See, e.g., Kansas City Southern R. Co. v. McNamara, 817 F. 2d 368, 373–374 (CA5 1987); Burlington Northern R. Co. v. Superior, 932 F. 2d 1185, 1186 (CA7 1991); Alabama Great Southern R. Co. v. Eagerton, 663 F. 2d 1036, 1041 (CA11 1981).Footnote 2
Although the majority rightly observes that whether a given tax is discriminatory may often be a difficult question, see ante, at 19, this is not a close case. I therefore need not define the exact boundaries of what constitutes targeting or singling out. See, e.g., Norfolk Southern R. Co. v. Alabama Dept. of Revenue, 550 F. 3d 1306, 1316, n. 16 (CA11 2008) (listing examples of courts finding railroads targeted by various state tax schemes).Footnote 3
The majority declines to reach the comparison class issue. But the question presented was: “Whether a State’s exemptions of rail carrier competitors, but not rail carriers, from generally applicable sales and use taxes on fuel subject the taxes to challenge under 49 U. S. C. §11501(b)(4) as ‘another tax that discriminates against a rail carrier.’ ” The question presented thus asks whether CSX can challenge a “generally applicable” tax based on exemptions granted to rail competitors—a straightforward comparison class issue. The lower courts have split over the proper scope of the comparison class, and the issue was presented in this case. I would decide it.Footnote 4
A comparison class of “anyone” is broader than either of the sides in the lower courts’ split on this issue. Courts usually disagree over whether to use commercial and industrial taxpayers or railroad competitors as the comparison class. Compare Burlington Northern, S. F. R. Co. v. Lohman, 193 F. 3d 984, 985–986 (CA8 1999) (applying a comparison class of rail competitors); Burlington Northern R. Co. v. Commissioner of Revenue, 509 N. W. 2d 551, 553 (Minn. 1993) (same), with Kansas City Southern R. Co., 817 F. 2d, at 375 (using commercial and industrial taxpayers as the comparison class); Atchison, T. & S. F. R. Co. v. Arizona, 78 F. 3d 438, 441 (CA9 1996) (same).Footnote 5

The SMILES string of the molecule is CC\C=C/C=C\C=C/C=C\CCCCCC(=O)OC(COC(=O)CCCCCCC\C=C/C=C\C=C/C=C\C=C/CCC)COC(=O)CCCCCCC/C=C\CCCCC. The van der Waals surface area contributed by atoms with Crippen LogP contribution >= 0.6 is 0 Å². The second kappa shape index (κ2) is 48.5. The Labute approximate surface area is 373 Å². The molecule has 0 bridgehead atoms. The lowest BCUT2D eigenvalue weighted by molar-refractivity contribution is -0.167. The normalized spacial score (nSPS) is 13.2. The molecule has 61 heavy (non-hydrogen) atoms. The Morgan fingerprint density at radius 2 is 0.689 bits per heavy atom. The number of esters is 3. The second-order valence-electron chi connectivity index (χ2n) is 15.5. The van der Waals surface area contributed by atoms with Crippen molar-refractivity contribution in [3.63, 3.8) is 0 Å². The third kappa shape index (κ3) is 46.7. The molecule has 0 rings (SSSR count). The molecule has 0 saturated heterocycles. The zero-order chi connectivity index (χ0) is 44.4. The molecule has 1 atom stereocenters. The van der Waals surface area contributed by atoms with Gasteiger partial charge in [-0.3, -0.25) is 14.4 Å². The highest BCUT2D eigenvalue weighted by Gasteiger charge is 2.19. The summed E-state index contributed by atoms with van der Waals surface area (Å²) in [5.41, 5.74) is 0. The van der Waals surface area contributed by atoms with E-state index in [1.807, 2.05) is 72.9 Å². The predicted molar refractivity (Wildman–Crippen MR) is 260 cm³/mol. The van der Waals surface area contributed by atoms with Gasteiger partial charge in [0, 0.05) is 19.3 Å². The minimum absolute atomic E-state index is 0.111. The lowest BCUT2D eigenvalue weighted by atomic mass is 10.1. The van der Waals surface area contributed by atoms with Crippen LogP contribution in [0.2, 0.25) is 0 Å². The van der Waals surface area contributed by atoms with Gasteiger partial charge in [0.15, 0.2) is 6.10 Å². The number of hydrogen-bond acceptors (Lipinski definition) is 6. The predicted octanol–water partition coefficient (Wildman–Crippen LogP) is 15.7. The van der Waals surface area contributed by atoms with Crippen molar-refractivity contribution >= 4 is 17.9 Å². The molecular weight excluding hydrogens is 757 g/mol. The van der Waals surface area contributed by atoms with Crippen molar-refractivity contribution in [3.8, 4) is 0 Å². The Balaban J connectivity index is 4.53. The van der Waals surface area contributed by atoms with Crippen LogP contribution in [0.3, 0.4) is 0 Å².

The majority appears to consider “sufficient justification” as a potential defense for the State, see ante, at 10, n. 8, but since it derives from the meaning of “discriminates,” a lack of sufficient justification would seem to be a part of what a railroad would have to plead in order to state a claim for a violation of §11501(b)(4).